>
    > I have been trying to write a program for it, but can't seem to do it.
    > If someone could help, I would be very appreciative (I am sure it's
    > really easy, but Perl is new to me).


    Show us what you've written so far, so we can help you to see why it
    "doesn't work". You've shown us the input and we can deduce the desired
    output. Now show us your code, and what output it gave, so we may see how
    it doesn't meet your specifications.

    Paul Lalli
    Paul Lalli, Jun 10, 2004
    #2
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  3. Jake Gottlieb wrote:
    > I am trying to extract lines with:
    >
    > GO:0009986


    <snip>

    > I have been trying to write a program for it, but can't seem to do
    > it. If someone could help, I would be very appreciative (I am sure
    > it's really easy, but Perl is new to me).


    http://learn.perl.org/

    --
    Gunnar Hjalmarsson
    Email: http://www.gunnar.cc/cgi-bin/contact.pl
    Gunnar Hjalmarsson, Jun 10, 2004
    #3
  4. Gunnar Hjalmarsson <> wrote in message news:<>...
    > Jake Gottlieb wrote:
    > > I am trying to extract lines with:
    > >
    > > GO:0009986

    >
    > <snip>
    >
    > > I have been trying to write a program for it, but can't seem to do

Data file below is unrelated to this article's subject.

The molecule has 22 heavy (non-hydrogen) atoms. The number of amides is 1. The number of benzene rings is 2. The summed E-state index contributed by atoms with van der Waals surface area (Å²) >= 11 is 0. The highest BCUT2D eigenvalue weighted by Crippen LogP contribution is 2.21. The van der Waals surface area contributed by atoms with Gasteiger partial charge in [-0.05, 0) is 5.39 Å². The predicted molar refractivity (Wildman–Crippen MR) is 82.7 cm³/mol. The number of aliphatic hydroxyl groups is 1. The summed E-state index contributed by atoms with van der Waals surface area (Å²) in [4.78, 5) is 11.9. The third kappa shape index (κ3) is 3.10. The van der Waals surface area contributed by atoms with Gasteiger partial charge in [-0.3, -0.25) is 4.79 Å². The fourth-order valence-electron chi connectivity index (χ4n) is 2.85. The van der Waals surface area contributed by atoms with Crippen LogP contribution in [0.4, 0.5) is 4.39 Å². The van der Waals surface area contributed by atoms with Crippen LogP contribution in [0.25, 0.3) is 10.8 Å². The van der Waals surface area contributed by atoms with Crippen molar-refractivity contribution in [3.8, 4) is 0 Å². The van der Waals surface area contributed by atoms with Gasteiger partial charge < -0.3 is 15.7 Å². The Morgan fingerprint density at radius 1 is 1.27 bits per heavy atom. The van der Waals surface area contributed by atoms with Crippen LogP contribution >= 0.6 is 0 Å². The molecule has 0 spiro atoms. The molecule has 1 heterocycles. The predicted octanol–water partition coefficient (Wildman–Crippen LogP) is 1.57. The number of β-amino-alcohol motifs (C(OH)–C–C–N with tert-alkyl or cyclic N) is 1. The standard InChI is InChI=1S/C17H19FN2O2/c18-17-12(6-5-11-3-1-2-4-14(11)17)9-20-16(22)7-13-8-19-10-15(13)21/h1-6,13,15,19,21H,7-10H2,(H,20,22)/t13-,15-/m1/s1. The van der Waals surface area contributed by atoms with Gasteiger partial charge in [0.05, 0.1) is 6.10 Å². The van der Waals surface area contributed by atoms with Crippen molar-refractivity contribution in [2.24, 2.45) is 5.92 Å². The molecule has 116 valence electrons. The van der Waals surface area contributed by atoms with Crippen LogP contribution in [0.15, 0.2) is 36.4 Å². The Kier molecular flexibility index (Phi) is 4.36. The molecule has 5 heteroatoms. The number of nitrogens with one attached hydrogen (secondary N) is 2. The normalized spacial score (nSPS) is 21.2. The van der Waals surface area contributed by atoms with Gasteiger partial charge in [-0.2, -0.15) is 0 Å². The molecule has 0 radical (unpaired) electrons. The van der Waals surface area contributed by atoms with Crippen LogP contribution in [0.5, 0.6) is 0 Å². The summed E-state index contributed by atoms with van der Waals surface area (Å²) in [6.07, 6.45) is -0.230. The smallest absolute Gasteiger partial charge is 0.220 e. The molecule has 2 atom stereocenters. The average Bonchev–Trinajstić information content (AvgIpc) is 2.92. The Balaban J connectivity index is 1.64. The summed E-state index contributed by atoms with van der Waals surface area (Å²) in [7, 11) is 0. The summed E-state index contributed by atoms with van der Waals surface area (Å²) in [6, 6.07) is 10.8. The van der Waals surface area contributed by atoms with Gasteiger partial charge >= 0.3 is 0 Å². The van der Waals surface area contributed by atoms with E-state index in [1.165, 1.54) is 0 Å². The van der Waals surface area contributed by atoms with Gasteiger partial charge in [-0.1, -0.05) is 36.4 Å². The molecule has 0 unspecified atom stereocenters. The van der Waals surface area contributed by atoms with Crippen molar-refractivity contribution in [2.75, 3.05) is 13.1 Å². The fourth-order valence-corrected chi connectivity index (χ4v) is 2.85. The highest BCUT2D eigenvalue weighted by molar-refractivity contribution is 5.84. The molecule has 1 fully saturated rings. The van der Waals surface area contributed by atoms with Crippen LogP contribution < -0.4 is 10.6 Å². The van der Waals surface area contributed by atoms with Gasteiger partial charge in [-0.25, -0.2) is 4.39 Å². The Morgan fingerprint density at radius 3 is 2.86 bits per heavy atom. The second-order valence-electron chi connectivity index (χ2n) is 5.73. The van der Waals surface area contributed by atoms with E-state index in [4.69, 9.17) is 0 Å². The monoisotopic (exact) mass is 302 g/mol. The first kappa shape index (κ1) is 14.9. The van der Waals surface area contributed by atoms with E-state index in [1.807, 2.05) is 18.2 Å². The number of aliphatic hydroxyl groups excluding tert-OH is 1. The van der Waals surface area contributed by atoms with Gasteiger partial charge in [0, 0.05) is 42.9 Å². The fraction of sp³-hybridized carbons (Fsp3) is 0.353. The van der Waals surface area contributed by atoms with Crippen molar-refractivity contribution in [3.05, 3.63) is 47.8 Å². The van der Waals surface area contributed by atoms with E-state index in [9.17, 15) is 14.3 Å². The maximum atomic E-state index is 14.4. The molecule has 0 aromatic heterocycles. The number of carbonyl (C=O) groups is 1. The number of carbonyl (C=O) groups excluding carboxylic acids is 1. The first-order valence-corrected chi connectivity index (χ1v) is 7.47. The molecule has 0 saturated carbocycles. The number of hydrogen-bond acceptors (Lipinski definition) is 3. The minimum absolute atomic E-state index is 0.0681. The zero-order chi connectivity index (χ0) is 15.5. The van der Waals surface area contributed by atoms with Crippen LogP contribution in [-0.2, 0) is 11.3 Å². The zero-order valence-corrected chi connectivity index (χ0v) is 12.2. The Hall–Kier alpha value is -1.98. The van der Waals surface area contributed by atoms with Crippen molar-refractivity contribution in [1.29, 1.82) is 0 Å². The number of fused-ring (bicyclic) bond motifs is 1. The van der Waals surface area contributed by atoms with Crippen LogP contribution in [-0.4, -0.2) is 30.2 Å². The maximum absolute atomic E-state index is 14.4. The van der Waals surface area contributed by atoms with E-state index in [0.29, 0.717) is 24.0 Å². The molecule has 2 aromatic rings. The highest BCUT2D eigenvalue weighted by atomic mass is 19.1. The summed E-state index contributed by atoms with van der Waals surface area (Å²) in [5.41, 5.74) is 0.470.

> > it. If someone could help, I would be very appreciative (I am sure
    > > it's really easy, but Perl is new to me).

    >
    > http://learn.perl.org/


    Here is my code. I am sure its wrong, and would be greatful if someone
    could correct and complete it. I would like to extract lines from the
    original code, and put them into another text file. I have been trying
    for a while:

    while (<file.txt>) {
    $line = $_;
    $yes = (index $line, 'GO:000');
    if ($yes > -1) {
    print "YES : $line";
    }
    if ($line =~ /ENSG\d+.\d\s+\S+\s+GO:\d{7}\s+\d+\s+/){
    print "La GO! $line \n";
    }
    }
    Jake Gottlieb, Jun 11, 2004
    #4
  5. Jake Gottlieb wrote:
    > Here is my code. I am sure its wrong, and would be greatful if someone
    > could correct and complete it. I would like to extract lines from the
    > original code, and put them into another text file. I have been trying
    > for a while:
    >
    > while (<file.txt>) {
    > $line = $_;
    > $yes = (index $line, 'GO:000');
    > if ($yes > -1) {
    > print "YES : $line";
    > }
    > if ($line =~ /ENSG\d+.\d\s+\S+\s+GO:\d{7}\s+\d+\s+/){
    > print "La GO! $line \n";
    > }